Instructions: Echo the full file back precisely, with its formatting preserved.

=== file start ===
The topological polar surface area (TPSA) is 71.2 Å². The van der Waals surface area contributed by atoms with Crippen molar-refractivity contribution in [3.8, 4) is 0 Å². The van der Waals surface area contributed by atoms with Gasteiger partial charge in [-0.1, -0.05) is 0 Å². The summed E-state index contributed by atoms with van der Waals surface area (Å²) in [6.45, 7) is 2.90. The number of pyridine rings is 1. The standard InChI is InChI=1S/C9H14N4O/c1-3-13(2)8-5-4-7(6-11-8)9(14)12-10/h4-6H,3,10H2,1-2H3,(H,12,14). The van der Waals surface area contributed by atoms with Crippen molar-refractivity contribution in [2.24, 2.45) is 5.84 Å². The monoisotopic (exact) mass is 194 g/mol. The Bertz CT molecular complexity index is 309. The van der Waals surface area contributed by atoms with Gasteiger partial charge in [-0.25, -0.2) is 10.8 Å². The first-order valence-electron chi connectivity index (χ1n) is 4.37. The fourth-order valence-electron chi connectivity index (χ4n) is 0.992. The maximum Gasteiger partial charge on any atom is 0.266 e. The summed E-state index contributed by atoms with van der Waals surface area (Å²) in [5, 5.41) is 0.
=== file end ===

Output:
The topological polar surface area (TPSA) is 71.2 Å². The van der Waals surface area contributed by atoms with Crippen molar-refractivity contribution in [3.8, 4) is 0 Å². The van der Waals surface area contributed by atoms with Gasteiger partial charge in [-0.1, -0.05) is 0 Å². The summed E-state index contributed by atoms with van der Waals surface area (Å²) in [6.45, 7) is 2.90. The number of pyridine rings is 1. The standard InChI is InChI=1S/C9H14N4O/c1-3-13(2)8-5-4-7(6-11-8)9(14)12-10/h4-6H,3,10H2,1-2H3,(H,12,14). The van der Waals surface area contributed by atoms with Crippen molar-refractivity contribution in [2.24, 2.45) is 5.84 Å². The monoisotopic (exact) mass is 194 g/mol. The Bertz CT molecular complexity index is 309. The van der Waals surface area contributed by atoms with Gasteiger partial charge in [-0.25, -0.2) is 10.8 Å². The first-order valence-electron chi connectivity index (χ1n) is 4.37. The fourth-order valence-electron chi connectivity index (χ4n) is 0.992. The maximum Gasteiger partial charge on any atom is 0.266 e. The summed E-state index contributed by atoms with van der Waals surface area (Å²) in [5, 5.41) is 0.